Annika in a Familiar Position

By George WhiteJuly 1, 2006, 4:00 pm
Theres one day left in the 2006 U.S. Womens Open, and for yet another womens major, the situation is the same as it has been for roughly 10 years ' that is, Annika Sorenstam is solidly in the thick of it.
 
Sorenstam shadow-boxed with the Newport Country Club Saturday and came out even-steven with the par number. She shot a 71, with two birdies and two bogeys. In case youre wondering, thats pretty solid golf considering the course is soggy, the ball hits the ground and stops, meaning the course is playing very long. Throw in a very healthy breeze blowing constantly, and you have a recipe ready-made for high scores.
 
Example: Annika averages 267 in driving distance throughout the year. However, the sloppy fairways this week have cut down on any roll and she has averaged almost 20 yards less ' 248.8.
 
This is a tough golf course, declared Sorenstam, especially with the conditions we have. I mean, we're getting no roll whatsoever; it's a really long golf course. The rough is thick, and the pins, I think, are quite tough. You just come here for the biggest challenge that we have throughout the year.
 
You really have got to drive it well, got to hit your long irons well and you've got to putt well and have a good short game. This is a true test, and all parts of the game have got to work for you to score. Par sometimes is a good (score), especially when we have wind like we did today. It's two to three clubs at times, and it's really a true test.
 
Sorenstam has hit a speed-bump on her run to the 88-win plateau set by Kathy Whitworth. Shes been stuck on 67 since the first tournament of the year, which she won. She has nine major championships over-all, but none this year. That sounds like a very harsh analysis of Annikas play this year. But, after all, she has set the bar very high, and so much more is expected of her than an average player.
 
Well, she said, its been a good run for a few years, so I think everybody pushes everybody. I think Im pretty good at setting some goals. I think Im pretty good at pushing myself and trying to reach levels.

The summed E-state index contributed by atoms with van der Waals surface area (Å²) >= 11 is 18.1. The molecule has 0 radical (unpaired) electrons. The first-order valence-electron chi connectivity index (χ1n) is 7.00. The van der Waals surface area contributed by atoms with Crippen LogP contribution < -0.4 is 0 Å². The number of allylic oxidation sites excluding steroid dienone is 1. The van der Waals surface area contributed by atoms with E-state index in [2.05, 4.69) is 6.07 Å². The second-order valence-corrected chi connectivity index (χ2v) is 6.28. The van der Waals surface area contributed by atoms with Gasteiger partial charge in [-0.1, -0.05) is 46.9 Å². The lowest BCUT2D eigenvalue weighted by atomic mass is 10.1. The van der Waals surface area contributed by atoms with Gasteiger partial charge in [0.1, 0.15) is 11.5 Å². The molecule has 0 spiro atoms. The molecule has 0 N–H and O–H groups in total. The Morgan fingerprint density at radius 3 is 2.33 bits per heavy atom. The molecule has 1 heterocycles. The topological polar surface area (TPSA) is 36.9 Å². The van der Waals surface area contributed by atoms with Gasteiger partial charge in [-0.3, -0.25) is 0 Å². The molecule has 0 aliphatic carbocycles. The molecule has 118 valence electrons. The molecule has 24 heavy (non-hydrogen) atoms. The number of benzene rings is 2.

If you look at the game today, womens golf is better than its ever been. Im thankful for the people that paved the way early on for me and showed me how its done. And Id like to say Im one of the ones thats done it for the next generation.
 
She let it be known, though, that she still thinks she can do plenty to keep the present generation aware that she can still play - really play.
 
I don't think I'm over the hill by any means. I feel like I have a lot more to give and achieve, and that's really what keeps me going, she said.

If you have somebody like Juli (Inkster), when I was around she probably was in the same situation as I am now. You see new generations of young players coming. I think it's really great to see how many young good players there are. It's how good the game is and how much women's golf is growing and how popular the LPGA is growing. I'm happy to be part of it and I'm competitive as ever; whether it's Paula Creamer or Juli Inkster standing with me on the last hole, I have a chance to win and I'll give it my best.
 
She faces a 36-hole final day Sunday, since heavy fog wiped out the entire first day Thursday. Sorenstam engages in a concentrated physical fitness program, ensuring that she can handle the rigors of a 36-hole tour of duty. Mentally, however, there is that taxing little problem of whether the mind can handle 10 hours of concentration.
 
For me, its going to be the mental part more than the physical part, said Annika. Its just can you stay focused for all those shots. If its windy, then you have to think so much more about the different shots. So I think that by late in the day well all be exhausted.